- Real Estate
- Paris Flash
The Paris City Council on Monday awarded to a Louisiana company a contract to replace 2.3 miles of corroded, decades-old and out-of-favor cast iron water lines in the city with new PCV pipe.
McInnis Brothers Construction, Inc., of Minden, La., was the low bidder at $1,815,203 — 9.6 percent below the $2,008320 bid of Barney Bray Construction Co., Inc., of Paris and 13.5 percent below the $2,097,887 bid of Harrison, Walker, Harper, L.P., of Paris.
The work is for the first of two phases to be funded with $3.4 million from a low-interest loan from the Texas Water Development Board.
City manager John Godwin has termed the loan “cheaper than cash” because the TWDB has forgiven $510,000 of the loan since the project has been certified as a “green project.”
The TWDB loan is for water line replacements only.
The construction will be similar to – but separate from – the replacement of cast iron water lines and clay sewer pipes under a proposed $45 million infrastructure bond that citizens will vote on May 11.
Early voting begins Monday on that proposal, which pertains to a long-term infrastructure replacement plan being developed by Longview-based KSA Engineering. KSA has assigned a “grade” for each segment of road in Paris and the water and sewer lines underneath.
Earmarked for the work under Phase I of the TWDB-funded projects are water lines under these streets:
All three companies also submitted bids on work on a two-block stretch of Sperry Street, from SW 13th St. to SW 15th St. that would have added an additional $72,000 to the contract. However, the city opted to do that work itself.
With the remaining TWBD loan money, the city will ask later for bids on nine more water replacement projects:
The biggest project under Phase I of the TWBD contract to McInnis Brothers is replacing water lines under East 3rd Street from Henderson, a distance of about eight-tenths of a mile.
“That’s the really, really big line – a major trunk line, so to speak,” city engineer Shawn Engineer told the city council.
“The contractor will be replacing 20-inch cast iron pipes with 20-inch PVC pipes,” he said.
On Church Street, from Washington Street to just north of the railroad tracks, six-inch cast iron water pipes will be replaced with six-inch PVC pipes.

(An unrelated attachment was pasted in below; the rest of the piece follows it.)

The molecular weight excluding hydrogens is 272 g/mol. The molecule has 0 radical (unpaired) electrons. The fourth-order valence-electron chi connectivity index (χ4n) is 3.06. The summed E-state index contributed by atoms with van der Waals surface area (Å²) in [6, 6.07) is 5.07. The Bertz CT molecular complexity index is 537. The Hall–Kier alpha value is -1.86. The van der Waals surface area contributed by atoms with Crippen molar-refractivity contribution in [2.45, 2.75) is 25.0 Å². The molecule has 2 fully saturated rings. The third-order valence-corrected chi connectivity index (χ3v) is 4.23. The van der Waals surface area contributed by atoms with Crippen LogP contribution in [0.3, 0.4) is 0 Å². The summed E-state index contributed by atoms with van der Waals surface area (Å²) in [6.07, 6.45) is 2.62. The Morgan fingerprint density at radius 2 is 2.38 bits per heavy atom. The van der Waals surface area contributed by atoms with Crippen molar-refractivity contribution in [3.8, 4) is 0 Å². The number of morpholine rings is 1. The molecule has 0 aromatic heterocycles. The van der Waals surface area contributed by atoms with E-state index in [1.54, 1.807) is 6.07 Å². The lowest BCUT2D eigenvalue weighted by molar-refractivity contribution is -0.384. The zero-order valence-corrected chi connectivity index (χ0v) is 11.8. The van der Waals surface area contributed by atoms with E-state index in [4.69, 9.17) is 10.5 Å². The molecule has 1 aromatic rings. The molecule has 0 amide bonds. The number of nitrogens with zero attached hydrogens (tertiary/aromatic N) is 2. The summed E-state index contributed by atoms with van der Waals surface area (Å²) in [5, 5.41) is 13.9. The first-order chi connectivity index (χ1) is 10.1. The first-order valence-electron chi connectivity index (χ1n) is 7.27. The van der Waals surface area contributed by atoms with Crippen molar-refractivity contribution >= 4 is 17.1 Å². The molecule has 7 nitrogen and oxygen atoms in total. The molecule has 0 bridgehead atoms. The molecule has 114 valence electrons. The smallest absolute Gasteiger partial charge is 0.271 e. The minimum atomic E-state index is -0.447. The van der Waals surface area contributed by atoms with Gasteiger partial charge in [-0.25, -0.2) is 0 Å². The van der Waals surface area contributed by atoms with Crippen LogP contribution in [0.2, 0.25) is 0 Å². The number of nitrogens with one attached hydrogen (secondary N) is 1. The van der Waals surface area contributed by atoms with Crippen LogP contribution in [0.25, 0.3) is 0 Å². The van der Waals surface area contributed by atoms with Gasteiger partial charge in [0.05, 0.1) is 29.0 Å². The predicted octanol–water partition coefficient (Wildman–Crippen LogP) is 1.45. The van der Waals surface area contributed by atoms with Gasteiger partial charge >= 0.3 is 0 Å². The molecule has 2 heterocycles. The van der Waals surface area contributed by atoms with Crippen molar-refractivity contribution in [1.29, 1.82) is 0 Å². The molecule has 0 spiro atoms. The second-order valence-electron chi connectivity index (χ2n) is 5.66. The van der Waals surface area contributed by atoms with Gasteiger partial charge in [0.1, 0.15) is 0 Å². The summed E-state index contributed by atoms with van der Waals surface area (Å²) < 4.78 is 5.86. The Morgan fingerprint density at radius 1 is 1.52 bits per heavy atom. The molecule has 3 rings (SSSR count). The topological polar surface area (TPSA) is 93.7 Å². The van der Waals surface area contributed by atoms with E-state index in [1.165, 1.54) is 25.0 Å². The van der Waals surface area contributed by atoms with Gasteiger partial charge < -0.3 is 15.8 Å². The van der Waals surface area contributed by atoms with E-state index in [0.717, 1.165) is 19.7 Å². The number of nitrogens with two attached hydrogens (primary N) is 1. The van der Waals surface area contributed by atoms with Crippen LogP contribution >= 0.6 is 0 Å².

In the Deshong-Lewis-Stone triumvirate of streets south of North Lamar High School, six-inch cast iron water lines will be replaced by eight-inch PVC lines.
On the two-block length of Sperry Street, which is between West Austin and West Sherman, city workers will pull up six-inch cast iron pipe and replace it with six-inch PVC pipe.
In every instance, Napier said, residents should notice better water pressure and more water volume after the work is done.
McInnis won the contract with its $199,389 bid on the 4,363 linear feet of 20-inch PVC pipe that will be laid along NE 3rd Street. Bray’s bid was $331,588, and Harrison, Walker, Harper’s bid was $439,354.
That made up for McInnis’ high bid of $456,754 for asphalt repair to replace the streets at the end of the three jobs. Harrison, Walker, Harper was $260,000 lower at $197,186, and Bray was $108,000 lower than McInnis at $349,000.
Before awarding the bid to the Louisiana firm, District 3 councilman John Wright asked about the company’s previous experience in jobs of this magnitude.
Tom Pruitt of Hayter Engineering, who researched McInnis Brothers at Napier’s request, said it’s a “very large company” doing “several million dollar projects” in seven or eight states.
Pruitt said the company has been in business for 67 years “so I don’t see them going away.” The company has built water and sewer plants and is now involved in a contract at Winnsboro, Texas, he said.
Napier said the bids on the Phase I portion of the work was “a little bit more” than anticipated.
“The reason was asphalt prices have gone up recently,” Napier said.
By CHARLES RICHARDS